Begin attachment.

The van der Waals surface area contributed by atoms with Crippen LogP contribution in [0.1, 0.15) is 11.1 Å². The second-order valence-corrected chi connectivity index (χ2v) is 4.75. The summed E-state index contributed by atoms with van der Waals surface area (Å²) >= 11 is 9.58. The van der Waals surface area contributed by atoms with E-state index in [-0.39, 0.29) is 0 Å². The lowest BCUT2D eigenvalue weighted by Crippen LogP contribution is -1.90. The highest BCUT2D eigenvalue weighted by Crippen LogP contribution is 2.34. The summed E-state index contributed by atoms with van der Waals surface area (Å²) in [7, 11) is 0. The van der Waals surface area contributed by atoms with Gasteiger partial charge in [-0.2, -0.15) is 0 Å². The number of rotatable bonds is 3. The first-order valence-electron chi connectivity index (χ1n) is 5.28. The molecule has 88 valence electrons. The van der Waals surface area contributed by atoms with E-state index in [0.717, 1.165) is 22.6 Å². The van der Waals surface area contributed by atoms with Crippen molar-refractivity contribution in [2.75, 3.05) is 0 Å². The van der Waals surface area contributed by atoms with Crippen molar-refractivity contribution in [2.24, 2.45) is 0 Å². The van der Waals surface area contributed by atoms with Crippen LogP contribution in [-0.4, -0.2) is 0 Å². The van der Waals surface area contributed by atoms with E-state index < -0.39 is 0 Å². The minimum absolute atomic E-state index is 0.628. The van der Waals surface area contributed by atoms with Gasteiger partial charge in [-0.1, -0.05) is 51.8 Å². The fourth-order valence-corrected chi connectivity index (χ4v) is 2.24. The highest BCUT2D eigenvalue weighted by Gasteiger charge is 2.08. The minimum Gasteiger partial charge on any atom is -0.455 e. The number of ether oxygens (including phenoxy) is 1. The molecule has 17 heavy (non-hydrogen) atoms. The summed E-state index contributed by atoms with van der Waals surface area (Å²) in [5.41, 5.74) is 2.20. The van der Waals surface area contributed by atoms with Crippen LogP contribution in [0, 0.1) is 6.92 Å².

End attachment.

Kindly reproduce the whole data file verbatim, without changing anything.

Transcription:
The van der Waals surface area contributed by atoms with Crippen LogP contribution in [0.1, 0.15) is 11.1 Å². The second-order valence-corrected chi connectivity index (χ2v) is 4.75. The summed E-state index contributed by atoms with van der Waals surface area (Å²) >= 11 is 9.58. The van der Waals surface area contributed by atoms with E-state index in [-0.39, 0.29) is 0 Å². The lowest BCUT2D eigenvalue weighted by Crippen LogP contribution is -1.90. The highest BCUT2D eigenvalue weighted by Crippen LogP contribution is 2.34. The summed E-state index contributed by atoms with van der Waals surface area (Å²) in [7, 11) is 0. The van der Waals surface area contributed by atoms with Gasteiger partial charge in [-0.2, -0.15) is 0 Å². The number of rotatable bonds is 3. The first-order valence-electron chi connectivity index (χ1n) is 5.28. The molecule has 88 valence electrons. The van der Waals surface area contributed by atoms with E-state index in [0.717, 1.165) is 22.6 Å². The van der Waals surface area contributed by atoms with Crippen molar-refractivity contribution in [2.75, 3.05) is 0 Å². The van der Waals surface area contributed by atoms with Crippen molar-refractivity contribution in [2.24, 2.45) is 0 Å². The van der Waals surface area contributed by atoms with Crippen LogP contribution in [-0.4, -0.2) is 0 Å². The van der Waals surface area contributed by atoms with E-state index < -0.39 is 0 Å². The minimum absolute atomic E-state index is 0.628. The van der Waals surface area contributed by atoms with Gasteiger partial charge in [-0.1, -0.05) is 51.8 Å². The fourth-order valence-corrected chi connectivity index (χ4v) is 2.24. The highest BCUT2D eigenvalue weighted by Gasteiger charge is 2.08. The minimum Gasteiger partial charge on any atom is -0.455 e. The number of ether oxygens (including phenoxy) is 1. The molecule has 17 heavy (non-hydrogen) atoms. The summed E-state index contributed by atoms with van der Waals surface area (Å²) in [5.41, 5.74) is 2.20. The van der Waals surface area contributed by atoms with Crippen LogP contribution in [0, 0.1) is 6.92 Å².